Nice it forward (5×8 – 9/7/12)

The bullying antidote, the chance to watch someone fall to their death, the political conventions side by side, the floating bridge of Hastings, and the finest example of the American worker.


1) THE BULLYING ANTIDOTE

Like most everyone else with a heart, I’ve enjoyed seeing all the “off to the first day of school” pictures on Facebook this week. They’re darling, of course, what with the look of happiness and excitement at the prospect of school.

When and why exactly do they lose that look?

At some point, school — or the other kids who attend it — can be pretty rough.

In recent years, adults have tried all sorts of ways to make this growing-up thing easier for kids. Some of it has worked; much of it hasn’t.

But we pause for a moment to salute Tyler McKeever, who is the person behind the Twitter account @ERHSNiceWords, based at Woodbury’s East Ridge High School. The theory is a sound one: Just say something nice about people…

McKeever is a junior at the school. “I think the bigger it gets, the more kids will respect each other as well as staff… I am really just trying to make a difference in our school as well as community,” he said in an e-mail to his principal, shared with me by Aaron Harper.

“I think his efforts are inspirational, well intended and proving to be a positive force toward combating bullying and negativism,” Mr. Harper said.

The initiative, obviously, is an attempt to counteract bullying. The idea actually comes from @OsseoNiceThings at Osseo High School.

Kevin Curwick, a 17-year-old student, is the person behind the Osseo account. He told KARE he couldn’t stand by and watch the bullying.

update 12:53 p.m. – It’s catching on over at Woodbury High School, too, with @nice_whs.

2) THE CHANCE TO WATCH SOMEONE FALL TO THEIR DEATH

It’s getting harder for non-profits’ fundraising ideas to stand out when everyone is fundraising. The North Star Council of the Boy Scouts of America tried something different last evening, offering anyone who rounded up $1,000 in pledges the chance to rappel down the side of Saint Paul’s Ecolab building.

It’s one of the rare events that will keep workers downtown after 5 p.m.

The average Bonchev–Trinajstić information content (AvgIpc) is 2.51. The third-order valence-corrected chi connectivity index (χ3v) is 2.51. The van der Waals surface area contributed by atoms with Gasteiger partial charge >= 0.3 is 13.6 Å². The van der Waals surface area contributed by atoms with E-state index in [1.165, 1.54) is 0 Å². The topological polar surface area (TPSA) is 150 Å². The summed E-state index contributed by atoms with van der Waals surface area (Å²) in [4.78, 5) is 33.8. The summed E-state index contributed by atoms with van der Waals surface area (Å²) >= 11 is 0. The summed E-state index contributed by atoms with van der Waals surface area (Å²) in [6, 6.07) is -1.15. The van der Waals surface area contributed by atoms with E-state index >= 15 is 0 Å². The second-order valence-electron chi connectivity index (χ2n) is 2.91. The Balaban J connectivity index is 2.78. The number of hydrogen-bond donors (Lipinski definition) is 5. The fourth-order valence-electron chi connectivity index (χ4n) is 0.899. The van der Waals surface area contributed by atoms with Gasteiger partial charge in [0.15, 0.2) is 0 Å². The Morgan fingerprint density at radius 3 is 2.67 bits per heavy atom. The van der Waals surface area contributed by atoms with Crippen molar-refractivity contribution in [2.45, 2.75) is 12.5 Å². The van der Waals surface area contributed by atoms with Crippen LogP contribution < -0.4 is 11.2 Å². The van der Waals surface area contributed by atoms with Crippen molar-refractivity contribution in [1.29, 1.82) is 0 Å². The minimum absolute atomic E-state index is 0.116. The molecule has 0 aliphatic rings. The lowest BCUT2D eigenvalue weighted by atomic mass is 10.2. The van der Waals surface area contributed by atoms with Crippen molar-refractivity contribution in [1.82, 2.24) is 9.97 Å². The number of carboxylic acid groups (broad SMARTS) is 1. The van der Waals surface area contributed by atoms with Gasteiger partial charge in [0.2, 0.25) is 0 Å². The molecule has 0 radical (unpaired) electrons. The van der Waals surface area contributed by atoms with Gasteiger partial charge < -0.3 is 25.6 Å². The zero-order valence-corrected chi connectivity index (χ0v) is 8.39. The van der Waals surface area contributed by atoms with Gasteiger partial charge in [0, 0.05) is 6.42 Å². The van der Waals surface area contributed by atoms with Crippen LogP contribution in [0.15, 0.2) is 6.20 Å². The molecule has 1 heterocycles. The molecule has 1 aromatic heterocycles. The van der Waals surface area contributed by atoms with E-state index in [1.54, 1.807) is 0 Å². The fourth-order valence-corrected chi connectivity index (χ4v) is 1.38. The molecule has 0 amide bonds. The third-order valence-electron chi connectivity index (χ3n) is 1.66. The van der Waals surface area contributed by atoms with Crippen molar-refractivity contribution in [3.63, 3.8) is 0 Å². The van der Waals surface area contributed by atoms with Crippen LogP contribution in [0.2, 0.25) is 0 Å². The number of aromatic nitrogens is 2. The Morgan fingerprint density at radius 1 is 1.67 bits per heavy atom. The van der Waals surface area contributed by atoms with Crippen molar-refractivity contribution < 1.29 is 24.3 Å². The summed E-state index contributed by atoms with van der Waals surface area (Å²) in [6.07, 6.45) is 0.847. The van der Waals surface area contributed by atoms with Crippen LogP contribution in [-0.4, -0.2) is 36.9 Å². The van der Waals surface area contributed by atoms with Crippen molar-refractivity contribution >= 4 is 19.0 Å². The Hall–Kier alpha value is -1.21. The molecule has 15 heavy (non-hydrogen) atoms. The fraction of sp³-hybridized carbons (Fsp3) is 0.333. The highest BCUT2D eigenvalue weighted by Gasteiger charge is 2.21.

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First up was someone from KSTP…

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It took about 20 minutes for him to make it down. At one point, he dropped several floors in a few seconds, then didn’t make any progress for awhile, leading us to believe he didn’t mean to drop so fast…

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The president of Ecolab, in the full suit-and-tie-uniform, made it down in about five minutes, waving to employees inside the building on the way down, and revealing that most of those on the ground were Ecolab employees. When he finished, the crowd left.

The Pioneer Press made a nifty video. Don’t look down.

3) THE CONVENTIONS SIDE BY SIDE

They’re over. But if you didn’t get enough…

4) THE FLOATING BRIDGE OF HASTINGS

It’ll be a bridge parade on the Mississippi starting today. This center span of the new Highway 61 bridge in Hastings…

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… will be floated downstream and lifted up to the under-construction new bridge between now and Monday.

Here’s how MnDot describes the process on the project’s website:

Step 1: The river channel will be closed for approximately 72 hours. The Main Span is lifted from its shoring towers (which are then removed). Self-propelled modular transports (SPMTs) will be used to guide the Main Span down to the river where barges will be waiting.

Step 2: The Main Span is moved onto to two barges (72’x260’x16′). Water is pumped in and out of barges to maintain a level surface.

Step 3: Tug boats move the Main Span away from shore.

Step 4: The Main Span is moved out of the navigation channel. The channel will then be re-opened (for up to 60 hours).

Step 5: The river channel is closed again. The Main Span is moved down river to the bridge site.

Step 6: The Main Span is aligned with a skid system that will be used to move the span into place between Piers 5 and 6.

Step 7: The Main Span will be lifted using hydraulic strand jacks mounted on the top of Piers 5 and 6.